Home Arts More than 1,000 items in Met collection linked to suspected traffickers and looters, investigation finds

More than 1,000 items in Met collection linked to suspected traffickers and looters, investigation finds

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The Metropolitan Museum of Art in New York has more than 1,000 objects in its collection that have links to people allegedly involved in crimes related to the antiquities trade, according to a new report by the International Consortium of Investigative Journalists and Other Media, prompting in-depth scrutiny of America’s largest and most-visited museum.

At least 1,109 pieces in the Met’s collection were previously owned by people who have been charged or convicted of crimes including looting and trafficking, the nonprofit ICIJ and Finance Uncovered found in a review of the antiquities collection of the Met. Of these objects, less than half have records available that detail how they left their country of origin. And of the Met’s more than 250 antiquities with links to Nepal and Kashmir, two regions that have been particularly hard hit by looting, only three are listed with records explaining how the items left the regions they came from. , according to the ICIJ and Discovered finances.

According to the ICIJ, many objects in the Met collection also have clear links to people involved in the looting or trafficking of antiquities. The museum has nearly two dozen pieces that belonged to an American antiques dealer Robert E. Hecht. The Met began acquiring artefacts from Hecht in the 1950s and continued to do so even after Hecht was charged with smuggling by Italian prosecutors in 1959 and 1961. The case against Hecht was later dropped when the deadline statute of limitations expired and Hecht died. in 2012 after consistently denying any role in the illegal export of art.

The Met also has more than 800 objects that belonged to Jonathan P. Rosena business partner of Hecht who was indicted alongside Hecht in Italy in 1997. The Cleveland Museum of Art agreed to return the objects from its collections to Rosen in 2008 after learning they had been stolen, and in 2013, Cornell University agreed to come back around 10,000 ancient Iraqi tablets given by Rosen, according to The Los Angeles Times. Rosen’s attorney denied that the tablets were acquired illegally. 85 other pieces in the Met’s collection are linked to Subhash Kapoorwho was convicted last year in India of trafficking in antiquities worth more than $100 million.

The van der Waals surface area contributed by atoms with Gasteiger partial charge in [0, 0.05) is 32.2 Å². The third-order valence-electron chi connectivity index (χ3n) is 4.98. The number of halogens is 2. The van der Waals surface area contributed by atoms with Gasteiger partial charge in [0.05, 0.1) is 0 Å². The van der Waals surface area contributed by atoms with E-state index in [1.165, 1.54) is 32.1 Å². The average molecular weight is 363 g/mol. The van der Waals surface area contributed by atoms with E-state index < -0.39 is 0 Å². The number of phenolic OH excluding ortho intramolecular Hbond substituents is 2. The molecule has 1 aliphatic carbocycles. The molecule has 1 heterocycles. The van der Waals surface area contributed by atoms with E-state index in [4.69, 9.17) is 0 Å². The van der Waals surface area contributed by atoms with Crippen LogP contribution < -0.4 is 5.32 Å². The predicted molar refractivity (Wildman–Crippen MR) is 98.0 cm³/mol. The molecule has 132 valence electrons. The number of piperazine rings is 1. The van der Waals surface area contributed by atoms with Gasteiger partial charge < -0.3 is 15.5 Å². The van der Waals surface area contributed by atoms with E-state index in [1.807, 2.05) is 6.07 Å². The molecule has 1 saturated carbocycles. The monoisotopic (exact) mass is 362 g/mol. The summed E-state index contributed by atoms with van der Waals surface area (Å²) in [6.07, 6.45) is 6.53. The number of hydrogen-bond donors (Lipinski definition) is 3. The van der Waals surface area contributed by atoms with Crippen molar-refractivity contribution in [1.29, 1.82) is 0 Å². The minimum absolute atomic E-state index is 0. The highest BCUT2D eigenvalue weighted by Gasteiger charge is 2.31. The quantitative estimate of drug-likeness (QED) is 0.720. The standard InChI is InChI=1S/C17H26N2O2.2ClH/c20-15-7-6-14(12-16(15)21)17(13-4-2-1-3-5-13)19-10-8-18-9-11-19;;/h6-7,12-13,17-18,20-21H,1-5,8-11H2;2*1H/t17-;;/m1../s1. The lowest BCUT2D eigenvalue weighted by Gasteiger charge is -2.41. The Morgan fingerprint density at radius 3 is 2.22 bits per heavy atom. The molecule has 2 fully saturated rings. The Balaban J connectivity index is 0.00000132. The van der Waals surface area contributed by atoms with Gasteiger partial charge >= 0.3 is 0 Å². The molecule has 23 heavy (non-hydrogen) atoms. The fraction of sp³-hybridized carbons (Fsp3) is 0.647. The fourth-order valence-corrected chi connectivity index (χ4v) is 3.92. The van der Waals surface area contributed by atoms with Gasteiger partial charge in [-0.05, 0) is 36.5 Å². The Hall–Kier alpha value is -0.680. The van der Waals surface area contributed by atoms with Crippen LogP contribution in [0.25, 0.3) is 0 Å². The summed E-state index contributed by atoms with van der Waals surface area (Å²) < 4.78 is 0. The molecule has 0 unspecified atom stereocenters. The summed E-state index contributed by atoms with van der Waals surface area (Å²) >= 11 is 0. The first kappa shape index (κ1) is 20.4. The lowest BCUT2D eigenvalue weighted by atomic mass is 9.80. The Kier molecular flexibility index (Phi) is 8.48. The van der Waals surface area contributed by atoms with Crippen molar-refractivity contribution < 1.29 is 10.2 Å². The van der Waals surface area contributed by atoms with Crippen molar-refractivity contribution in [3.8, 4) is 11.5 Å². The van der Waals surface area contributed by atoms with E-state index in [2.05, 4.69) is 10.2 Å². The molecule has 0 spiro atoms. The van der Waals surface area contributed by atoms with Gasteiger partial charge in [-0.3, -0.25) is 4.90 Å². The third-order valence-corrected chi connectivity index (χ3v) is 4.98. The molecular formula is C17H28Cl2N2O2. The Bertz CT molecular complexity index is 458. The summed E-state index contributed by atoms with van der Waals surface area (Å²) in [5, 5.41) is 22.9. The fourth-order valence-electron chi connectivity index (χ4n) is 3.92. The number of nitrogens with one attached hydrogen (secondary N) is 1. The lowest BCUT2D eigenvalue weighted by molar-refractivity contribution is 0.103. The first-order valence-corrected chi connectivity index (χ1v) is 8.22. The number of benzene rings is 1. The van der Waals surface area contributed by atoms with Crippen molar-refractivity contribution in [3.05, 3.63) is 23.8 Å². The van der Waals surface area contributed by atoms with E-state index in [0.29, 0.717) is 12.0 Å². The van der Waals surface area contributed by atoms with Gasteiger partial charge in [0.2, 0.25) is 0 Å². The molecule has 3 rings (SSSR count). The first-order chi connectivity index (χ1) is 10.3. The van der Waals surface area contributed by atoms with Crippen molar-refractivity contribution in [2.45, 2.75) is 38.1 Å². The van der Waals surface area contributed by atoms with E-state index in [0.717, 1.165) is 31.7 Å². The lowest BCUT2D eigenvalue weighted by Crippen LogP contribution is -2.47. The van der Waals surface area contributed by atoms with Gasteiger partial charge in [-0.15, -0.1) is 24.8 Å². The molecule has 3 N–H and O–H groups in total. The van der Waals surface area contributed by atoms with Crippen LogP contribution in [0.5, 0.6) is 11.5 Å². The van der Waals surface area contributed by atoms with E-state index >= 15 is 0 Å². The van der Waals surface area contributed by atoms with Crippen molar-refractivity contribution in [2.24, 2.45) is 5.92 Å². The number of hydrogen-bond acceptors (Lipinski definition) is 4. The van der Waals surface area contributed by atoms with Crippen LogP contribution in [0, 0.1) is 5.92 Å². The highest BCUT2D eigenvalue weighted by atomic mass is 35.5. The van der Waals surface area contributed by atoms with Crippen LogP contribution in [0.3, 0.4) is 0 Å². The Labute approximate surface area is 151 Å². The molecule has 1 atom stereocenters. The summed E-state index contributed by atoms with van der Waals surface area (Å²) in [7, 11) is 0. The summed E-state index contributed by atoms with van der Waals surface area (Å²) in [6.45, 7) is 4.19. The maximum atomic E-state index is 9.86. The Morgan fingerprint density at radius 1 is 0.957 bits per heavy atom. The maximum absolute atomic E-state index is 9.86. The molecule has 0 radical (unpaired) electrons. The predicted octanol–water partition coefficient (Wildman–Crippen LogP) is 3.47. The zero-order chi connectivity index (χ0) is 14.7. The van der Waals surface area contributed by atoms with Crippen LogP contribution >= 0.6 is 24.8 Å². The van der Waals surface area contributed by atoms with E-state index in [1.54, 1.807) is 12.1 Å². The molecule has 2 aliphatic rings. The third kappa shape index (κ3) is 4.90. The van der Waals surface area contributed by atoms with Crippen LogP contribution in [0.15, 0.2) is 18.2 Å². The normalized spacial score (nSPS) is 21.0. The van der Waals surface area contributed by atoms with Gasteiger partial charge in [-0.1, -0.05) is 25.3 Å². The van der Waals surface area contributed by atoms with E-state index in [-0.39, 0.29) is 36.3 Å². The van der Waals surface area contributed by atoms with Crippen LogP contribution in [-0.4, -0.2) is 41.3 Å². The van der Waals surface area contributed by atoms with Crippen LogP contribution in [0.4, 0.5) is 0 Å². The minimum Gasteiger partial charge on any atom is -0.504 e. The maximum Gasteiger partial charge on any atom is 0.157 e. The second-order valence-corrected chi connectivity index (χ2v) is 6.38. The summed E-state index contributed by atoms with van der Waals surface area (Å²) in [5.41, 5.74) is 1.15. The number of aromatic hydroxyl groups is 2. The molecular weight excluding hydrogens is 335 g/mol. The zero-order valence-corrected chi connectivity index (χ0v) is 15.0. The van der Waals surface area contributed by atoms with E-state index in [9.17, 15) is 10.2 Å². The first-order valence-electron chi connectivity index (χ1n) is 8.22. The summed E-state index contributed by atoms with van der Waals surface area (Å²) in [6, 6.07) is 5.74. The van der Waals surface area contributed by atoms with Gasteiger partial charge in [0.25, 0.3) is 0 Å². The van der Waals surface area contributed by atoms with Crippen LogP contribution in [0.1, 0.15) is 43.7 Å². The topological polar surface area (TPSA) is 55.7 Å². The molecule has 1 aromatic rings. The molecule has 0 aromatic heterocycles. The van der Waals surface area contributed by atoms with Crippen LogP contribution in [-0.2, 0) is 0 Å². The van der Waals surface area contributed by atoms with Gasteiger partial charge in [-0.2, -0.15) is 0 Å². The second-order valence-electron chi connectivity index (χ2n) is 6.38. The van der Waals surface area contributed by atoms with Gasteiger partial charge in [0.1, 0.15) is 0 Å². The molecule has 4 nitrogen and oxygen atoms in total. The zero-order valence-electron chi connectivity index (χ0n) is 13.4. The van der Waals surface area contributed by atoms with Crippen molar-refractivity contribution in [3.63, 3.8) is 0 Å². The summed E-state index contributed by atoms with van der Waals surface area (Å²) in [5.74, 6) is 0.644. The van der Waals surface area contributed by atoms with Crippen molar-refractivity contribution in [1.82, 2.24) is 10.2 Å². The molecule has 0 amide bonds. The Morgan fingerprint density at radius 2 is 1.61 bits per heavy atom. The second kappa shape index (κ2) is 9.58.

“The Met sets the tone for museums around the world,” Tess Davis, executive director of anti-trafficking group Antiquities Coalition, told ICIJ. “If the Met lets all these things slip through the cracks, what hope do we have for the rest of the art market?”

The Met has been the subject of several high-profile foreclosures in recent years. Last year, at least 29 items from the Met’s collection were seized by authorities in the United States, including Egyptian bronzes, Greek busts and ancient plaques, helmets and statues from around the world, according to the ICIJ.

In 2019, the museum agreed to return a 2000 year old gold coffin from ancient Egypt who was honored after the reality TV star Kim Kardashian posed next to the artifact during the 2019 Met Gala. An investigation by the Manhattan District Attorney’s Office confirmed that the coffin was looted and the Met purchased the piece after a dealer showed them a export license “badly falsified”, according to the ICIJ.

“The Met is committed to collecting art responsibly and makes every effort to ensure that all works entering the collection comply with the strict laws and policies in place at the time of acquisition,” Museum spokesman Kenneth Weine told ICIJ. “Furthermore, as collection laws and guidelines have changed over time, the Museum’s policies and procedures have also changed. The Met is also constantly researching the history of works in the collection – often in conjunction with colleagues from countries around the world – and has a long track record of acting on new information as it arises.

The Met did not immediately respond to a request for comment from The arts journal.

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